Query includes a convenience method for counting called count():

SQL>>> session.query(User).filter(User.name.like('%ed')).count()

For situations where the “thing to be counted” needs to be indicated specifically, we can specify the “count” function directly using the expression func.count(), available from the funcconstruct. Below we use it to return the count of each distinct user name:

>>> from sqlalchemy import func
SQL>>> session.query(func.count(User.name), User.name).group_by(User.name).all()
[(1, u'ed'), (1, u'fred'), (1, u'mary'), (1, u'wendy')]

To achieve our simple SELECT count(*) FROM table, we can apply it as:

SQL>>> session.query(func.count('*')).select_from(User).scalar()

The usage of select_from() can be removed if we express the count in terms of the User primary key directly:

SQL>>> session.query(func.count(User.id)).scalar()

Querying with join

To construct a simple implicit join between User and Address, we can use Query.filter() to equate their related columns together. Below we load the Userand Address entities at once using this method:

SQL>>> for u, a in session.query(User, Address).\
...                     filter(User.id==Address.user_id).\
...                     filter(Address.email_address=='jack@google.com').\
...                     all():
...     print(u)
...     print(a)

The actual SQL JOIN syntax, on the other hand, is most easily achieved using the Query.join() method:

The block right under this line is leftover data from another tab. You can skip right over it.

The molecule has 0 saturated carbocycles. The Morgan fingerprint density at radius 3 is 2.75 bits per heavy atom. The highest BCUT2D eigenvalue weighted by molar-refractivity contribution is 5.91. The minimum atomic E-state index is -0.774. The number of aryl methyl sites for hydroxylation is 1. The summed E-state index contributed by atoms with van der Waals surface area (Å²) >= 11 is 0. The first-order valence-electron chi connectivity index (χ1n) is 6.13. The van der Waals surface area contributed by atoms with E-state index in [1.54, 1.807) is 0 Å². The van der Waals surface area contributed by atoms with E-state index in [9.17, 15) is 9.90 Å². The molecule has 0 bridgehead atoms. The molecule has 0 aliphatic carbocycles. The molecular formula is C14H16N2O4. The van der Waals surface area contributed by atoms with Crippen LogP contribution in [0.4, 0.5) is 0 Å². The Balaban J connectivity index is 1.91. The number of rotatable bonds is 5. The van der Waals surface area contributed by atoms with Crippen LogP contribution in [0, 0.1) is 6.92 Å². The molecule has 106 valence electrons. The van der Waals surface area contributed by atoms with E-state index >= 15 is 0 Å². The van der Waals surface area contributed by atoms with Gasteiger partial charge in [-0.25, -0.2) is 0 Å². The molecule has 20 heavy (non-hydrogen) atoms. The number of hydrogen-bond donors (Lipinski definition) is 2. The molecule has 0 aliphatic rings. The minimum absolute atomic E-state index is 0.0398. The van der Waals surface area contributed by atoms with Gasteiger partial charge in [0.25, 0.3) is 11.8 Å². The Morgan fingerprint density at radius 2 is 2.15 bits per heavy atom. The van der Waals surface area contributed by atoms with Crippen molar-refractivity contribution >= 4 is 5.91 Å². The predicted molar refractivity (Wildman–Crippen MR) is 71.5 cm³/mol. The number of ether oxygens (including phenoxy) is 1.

SQL>>> session.query(User).join(Address).\
...         filter(Address.email_address=='jack@google.com').\
...         all()

Query.join() knows how to join between User and Address because there’s only one foreign key between them. If there were no foreign keys, or several, Query.join() works better when one of the following forms are used:

session.query(User).join(Address, User.id==Address.user_id)    # explicit condition
session.query(User).join(User.addresses)                       # specify relationship from left to right
session.query(User).join(Address, User.addresses)              # same, with explicit target
session.query(User).join('addresses')                          # same, using a string


When querying across multiple tables, if the same table needs to be referenced more than once, SQL typically requires that the table be aliased with another name, so that it can be distinguished against other occurrences of that table. The Query supports this most explicitly using the aliased construct. Below we join to the Address entity twice, to locate a user who has two distinct email addresses at the same time:

>>> from sqlalchemy.orm import aliased
>>> adalias1 = aliased(Address)
>>> adalias2 = aliased(Address)
SQL>>> for username, email1, email2 in \
...     session.query(User.name, adalias1.email_address, adalias2.email_address).\
...     join(adalias1, User.addresses).\
...     join(adalias2, User.addresses).\
...     filter(adalias1.email_address=='jack@google.com').\
...     filter(adalias2.email_address=='j25@yahoo.com'):
...     print(username, email1, email2)